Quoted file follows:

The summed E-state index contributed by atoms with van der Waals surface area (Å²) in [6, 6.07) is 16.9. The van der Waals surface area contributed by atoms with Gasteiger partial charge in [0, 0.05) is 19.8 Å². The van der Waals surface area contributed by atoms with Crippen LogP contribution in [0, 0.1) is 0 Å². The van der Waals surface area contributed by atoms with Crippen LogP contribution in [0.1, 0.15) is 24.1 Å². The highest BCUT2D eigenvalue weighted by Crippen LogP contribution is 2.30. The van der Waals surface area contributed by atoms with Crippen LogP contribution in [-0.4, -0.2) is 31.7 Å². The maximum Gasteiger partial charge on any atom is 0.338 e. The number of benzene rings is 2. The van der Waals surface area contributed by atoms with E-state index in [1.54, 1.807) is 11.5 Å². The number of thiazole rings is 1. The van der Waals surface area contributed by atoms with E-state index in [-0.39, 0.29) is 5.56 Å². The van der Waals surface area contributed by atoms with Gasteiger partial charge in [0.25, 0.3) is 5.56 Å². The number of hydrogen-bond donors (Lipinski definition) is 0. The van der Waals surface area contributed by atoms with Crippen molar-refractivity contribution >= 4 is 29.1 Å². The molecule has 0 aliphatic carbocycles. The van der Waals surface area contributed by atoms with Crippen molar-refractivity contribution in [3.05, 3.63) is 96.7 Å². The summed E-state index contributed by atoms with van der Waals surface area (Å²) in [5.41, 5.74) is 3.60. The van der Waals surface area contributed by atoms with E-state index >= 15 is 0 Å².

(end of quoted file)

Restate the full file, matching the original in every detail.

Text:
The summed E-state index contributed by atoms with van der Waals surface area (Å²) in [6, 6.07) is 16.9. The van der Waals surface area contributed by atoms with Gasteiger partial charge in [0, 0.05) is 19.8 Å². The van der Waals surface area contributed by atoms with Crippen LogP contribution in [0, 0.1) is 0 Å². The van der Waals surface area contributed by atoms with Crippen LogP contribution in [0.1, 0.15) is 24.1 Å². The highest BCUT2D eigenvalue weighted by Crippen LogP contribution is 2.30. The van der Waals surface area contributed by atoms with Crippen LogP contribution in [-0.4, -0.2) is 31.7 Å². The maximum Gasteiger partial charge on any atom is 0.338 e. The number of benzene rings is 2. The van der Waals surface area contributed by atoms with E-state index in [1.54, 1.807) is 11.5 Å². The number of thiazole rings is 1. The van der Waals surface area contributed by atoms with E-state index in [-0.39, 0.29) is 5.56 Å². The van der Waals surface area contributed by atoms with Gasteiger partial charge in [0.25, 0.3) is 5.56 Å². The number of hydrogen-bond donors (Lipinski definition) is 0. The van der Waals surface area contributed by atoms with Crippen molar-refractivity contribution >= 4 is 29.1 Å². The molecule has 0 aliphatic carbocycles. The van der Waals surface area contributed by atoms with Crippen molar-refractivity contribution in [3.05, 3.63) is 96.7 Å². The summed E-state index contributed by atoms with van der Waals surface area (Å²) in [5.41, 5.74) is 3.60. The van der Waals surface area contributed by atoms with E-state index >= 15 is 0 Å².